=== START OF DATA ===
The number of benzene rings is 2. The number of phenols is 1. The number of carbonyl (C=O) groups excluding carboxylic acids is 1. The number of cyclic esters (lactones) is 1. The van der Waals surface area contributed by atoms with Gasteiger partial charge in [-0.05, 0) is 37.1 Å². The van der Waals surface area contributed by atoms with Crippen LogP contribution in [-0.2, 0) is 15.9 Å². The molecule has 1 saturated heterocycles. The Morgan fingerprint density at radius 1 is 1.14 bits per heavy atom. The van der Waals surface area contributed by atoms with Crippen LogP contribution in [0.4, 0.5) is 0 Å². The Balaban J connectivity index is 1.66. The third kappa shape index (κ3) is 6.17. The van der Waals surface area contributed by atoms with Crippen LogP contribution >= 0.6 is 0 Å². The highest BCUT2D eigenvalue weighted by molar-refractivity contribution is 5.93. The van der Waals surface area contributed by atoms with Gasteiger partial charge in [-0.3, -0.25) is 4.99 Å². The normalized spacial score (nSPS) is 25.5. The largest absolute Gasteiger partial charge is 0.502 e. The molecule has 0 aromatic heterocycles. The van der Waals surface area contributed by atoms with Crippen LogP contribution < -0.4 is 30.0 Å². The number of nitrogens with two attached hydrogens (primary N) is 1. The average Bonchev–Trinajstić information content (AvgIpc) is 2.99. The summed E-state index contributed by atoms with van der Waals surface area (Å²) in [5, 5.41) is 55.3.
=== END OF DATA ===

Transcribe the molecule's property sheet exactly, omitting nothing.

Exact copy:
The number of benzene rings is 2. The number of phenols is 1. The number of carbonyl (C=O) groups excluding carboxylic acids is 1. The number of cyclic esters (lactones) is 1. The van der Waals surface area contributed by atoms with Gasteiger partial charge in [-0.05, 0) is 37.1 Å². The van der Waals surface area contributed by atoms with Crippen LogP contribution in [-0.2, 0) is 15.9 Å². The molecule has 1 saturated heterocycles. The Morgan fingerprint density at radius 1 is 1.14 bits per heavy atom. The van der Waals surface area contributed by atoms with Crippen LogP contribution in [0.4, 0.5) is 0 Å². The Balaban J connectivity index is 1.66. The third kappa shape index (κ3) is 6.17. The van der Waals surface area contributed by atoms with Crippen LogP contribution >= 0.6 is 0 Å². The highest BCUT2D eigenvalue weighted by molar-refractivity contribution is 5.93. The van der Waals surface area contributed by atoms with Gasteiger partial charge in [-0.3, -0.25) is 4.99 Å². The normalized spacial score (nSPS) is 25.5. The largest absolute Gasteiger partial charge is 0.502 e. The molecule has 0 aromatic heterocycles. The van der Waals surface area contributed by atoms with Crippen LogP contribution < -0.4 is 30.0 Å². The number of nitrogens with two attached hydrogens (primary N) is 1. The average Bonchev–Trinajstić information content (AvgIpc) is 2.99. The summed E-state index contributed by atoms with van der Waals surface area (Å²) in [5, 5.41) is 55.3.